Just because you own a Jeep doesn’t mean you must take it off road. However, you’re happy to know you can, and perhaps one day you will. After all, when many people think of Jeeps, they conjure up images of vehicles banging around rocks or boulders or otherwise making their way through dirt or mud. And really, if you want to take your road adventures to another level, you’ll need to occasionally take your tires off the pavement. With that said, here’s Jeep off-roading 101.
Must Haves For Going Off Road
Speaking of tires, you’ll need the proper ones for your environment. While a mud terrain tire will be noisy on the road, it quickly expels mud, sand, or snow to help you negotiate your way through it.
Or you may opt for all-terrain tires if you expect to come across various types of surfaces, but you don’t plan to do anything that extreme.
Regarding tire size, that will be decided by what fits and easily turns in your Jeep’s wheel wells. Know that you’ll get more ground clearance and contact with bigger tires. However, if your tires are too big, you’ll have to modify your transmission or axles to skirt diminished fuel economy and power loss.
You’ll be glad you have this if, despite having good tires, you still get stuck. You’ll need what are called traction pads to help you through loose terrain, as well as snatch straps so that another vehicle can extract you from a snag. You’ll also need a high-lift jack and base for tire changing on any terrain, as well as a tire patch kit, shovel, work gloves, headlamp, and a jump starter.
Despite all the offerings out there, all you need are some driving lights with wide enough beams for night driving. You may also want to consider attaching auxiliary driving lights to your front bumper, or mounting spotlights near your door mirrors to illuminate each side of your path ahead.
Keep water and nonperishable foods in your Jeep SUV, along with warm, water-repellant clothing as well as a seatbelt cutter or glass breaker, first-aid kit, and long-distance radio that’s solar powered, or which has a spare battery.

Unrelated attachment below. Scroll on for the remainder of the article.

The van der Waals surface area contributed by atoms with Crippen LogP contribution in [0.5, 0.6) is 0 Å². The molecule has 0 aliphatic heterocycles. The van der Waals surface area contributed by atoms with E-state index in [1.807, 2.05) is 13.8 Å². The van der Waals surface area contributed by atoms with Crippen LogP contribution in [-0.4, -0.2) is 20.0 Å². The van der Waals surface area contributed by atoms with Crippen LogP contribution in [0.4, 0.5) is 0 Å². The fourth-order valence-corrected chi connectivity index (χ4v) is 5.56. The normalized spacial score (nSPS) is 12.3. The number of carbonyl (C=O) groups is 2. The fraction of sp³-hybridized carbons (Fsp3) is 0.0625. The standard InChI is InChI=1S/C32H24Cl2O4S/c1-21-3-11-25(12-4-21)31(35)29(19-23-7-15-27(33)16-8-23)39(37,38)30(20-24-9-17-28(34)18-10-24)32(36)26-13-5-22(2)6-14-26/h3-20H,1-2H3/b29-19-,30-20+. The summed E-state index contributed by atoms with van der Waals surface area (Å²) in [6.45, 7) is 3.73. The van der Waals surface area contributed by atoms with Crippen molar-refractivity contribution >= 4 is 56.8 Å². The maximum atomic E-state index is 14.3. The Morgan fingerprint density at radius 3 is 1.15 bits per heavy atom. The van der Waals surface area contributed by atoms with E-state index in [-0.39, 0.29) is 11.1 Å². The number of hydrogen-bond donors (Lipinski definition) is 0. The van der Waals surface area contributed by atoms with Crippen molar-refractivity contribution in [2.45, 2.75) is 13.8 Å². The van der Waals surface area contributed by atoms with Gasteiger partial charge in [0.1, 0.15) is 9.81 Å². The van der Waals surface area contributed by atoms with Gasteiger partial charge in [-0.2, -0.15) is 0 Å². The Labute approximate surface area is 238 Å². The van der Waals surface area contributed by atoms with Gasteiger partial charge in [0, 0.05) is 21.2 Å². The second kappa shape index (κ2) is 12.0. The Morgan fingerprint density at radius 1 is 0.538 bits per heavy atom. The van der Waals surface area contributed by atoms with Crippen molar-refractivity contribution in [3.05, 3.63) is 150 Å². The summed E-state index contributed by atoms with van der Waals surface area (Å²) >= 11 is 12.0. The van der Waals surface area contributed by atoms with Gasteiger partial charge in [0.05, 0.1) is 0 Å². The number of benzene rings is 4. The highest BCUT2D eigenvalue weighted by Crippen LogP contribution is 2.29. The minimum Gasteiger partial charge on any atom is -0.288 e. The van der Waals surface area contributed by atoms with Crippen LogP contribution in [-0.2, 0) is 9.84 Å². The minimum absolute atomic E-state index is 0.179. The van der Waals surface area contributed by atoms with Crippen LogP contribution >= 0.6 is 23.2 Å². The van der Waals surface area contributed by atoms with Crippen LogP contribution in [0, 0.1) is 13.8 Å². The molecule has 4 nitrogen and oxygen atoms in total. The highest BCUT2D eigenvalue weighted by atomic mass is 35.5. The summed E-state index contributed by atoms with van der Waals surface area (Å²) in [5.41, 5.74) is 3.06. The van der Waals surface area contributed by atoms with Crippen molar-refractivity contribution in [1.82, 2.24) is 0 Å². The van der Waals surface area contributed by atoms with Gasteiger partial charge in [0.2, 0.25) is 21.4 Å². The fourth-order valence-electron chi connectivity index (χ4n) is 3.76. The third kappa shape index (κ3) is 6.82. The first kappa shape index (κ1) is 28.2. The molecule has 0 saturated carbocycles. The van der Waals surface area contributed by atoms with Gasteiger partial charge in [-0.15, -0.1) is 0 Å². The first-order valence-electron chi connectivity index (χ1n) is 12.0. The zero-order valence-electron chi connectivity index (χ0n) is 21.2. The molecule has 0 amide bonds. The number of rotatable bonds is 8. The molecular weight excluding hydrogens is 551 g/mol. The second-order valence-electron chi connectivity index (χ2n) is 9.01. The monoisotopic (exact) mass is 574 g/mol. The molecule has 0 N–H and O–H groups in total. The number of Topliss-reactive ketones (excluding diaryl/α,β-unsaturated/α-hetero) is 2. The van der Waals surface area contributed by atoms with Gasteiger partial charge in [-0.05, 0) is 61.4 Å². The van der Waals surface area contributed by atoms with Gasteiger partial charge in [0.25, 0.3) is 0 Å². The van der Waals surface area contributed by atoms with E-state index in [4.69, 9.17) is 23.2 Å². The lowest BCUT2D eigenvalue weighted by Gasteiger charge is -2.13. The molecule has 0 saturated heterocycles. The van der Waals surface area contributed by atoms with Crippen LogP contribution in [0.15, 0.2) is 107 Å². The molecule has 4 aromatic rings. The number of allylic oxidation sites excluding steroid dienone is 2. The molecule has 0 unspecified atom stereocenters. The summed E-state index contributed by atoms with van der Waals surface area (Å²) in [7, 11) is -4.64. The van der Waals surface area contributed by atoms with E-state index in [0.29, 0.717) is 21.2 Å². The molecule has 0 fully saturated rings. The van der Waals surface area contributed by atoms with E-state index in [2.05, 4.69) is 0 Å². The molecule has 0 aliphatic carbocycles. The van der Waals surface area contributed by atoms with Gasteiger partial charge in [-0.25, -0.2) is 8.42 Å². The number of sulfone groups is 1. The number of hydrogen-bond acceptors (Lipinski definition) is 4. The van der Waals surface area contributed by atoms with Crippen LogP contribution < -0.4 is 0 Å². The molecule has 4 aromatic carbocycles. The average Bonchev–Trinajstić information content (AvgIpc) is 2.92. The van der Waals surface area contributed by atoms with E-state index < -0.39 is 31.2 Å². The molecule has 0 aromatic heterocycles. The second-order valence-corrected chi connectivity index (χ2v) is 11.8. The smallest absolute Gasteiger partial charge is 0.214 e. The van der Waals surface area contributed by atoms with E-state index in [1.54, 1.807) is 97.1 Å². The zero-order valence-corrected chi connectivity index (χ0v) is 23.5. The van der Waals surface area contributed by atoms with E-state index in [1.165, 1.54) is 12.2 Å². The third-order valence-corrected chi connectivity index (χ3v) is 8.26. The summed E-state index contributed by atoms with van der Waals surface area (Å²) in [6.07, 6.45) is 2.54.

Understand Your Vehicle’s Capabilities
Do you know what all the systems in or on your vehicle can do, and when to employ them? Take traction control, for instance. You may want to deactivate the system when you’re off road so that your vehicle doesn’t employ the brakes at the first sign of traction loss.
If your vehicle has a two-speed transfer case – 4WD Hi and 4WD Lo – you’ll need to know how to use it. If you have permanent 4WD, stay with 4WD Hi unless you need big torque at low speeds (when rock crawling, for instance). That’s when 4 Lo is in order, as is a shift to a lower gear for more torque.
Then there are lock differentials, which can move you through pretty much anything. When you lock a differential, usually via a switch or button, you link the two wheels. This way, if one wheel gets lose, power goes to the one with traction.
Other Things You May Want
You may want to have on board an air compressor to reinflate your tires to standard psi after off roading or after a repaired puncture. You also may want what’s called a snorkel to re-direct your air intake from engine level to a markedly higher position on your ride. This can come in handy when fording water or when you need to pull cleaner air from above a cloud of dust.
Further, if you have a Jeep, you really don’t need any aftermarket suspension to support your vehicle’s weight. But depending on your vehicle and its age and model, etc., talk to the manufacturer for help with getting the proper suspension for you.
So, there you have it, Jeep Off-Roading 101. Know that if you have a Jeep, you’re already ahead of anyone else, when it comes to sheer capability. Apply this extra knowledge, and you’ll be safer and have more fun.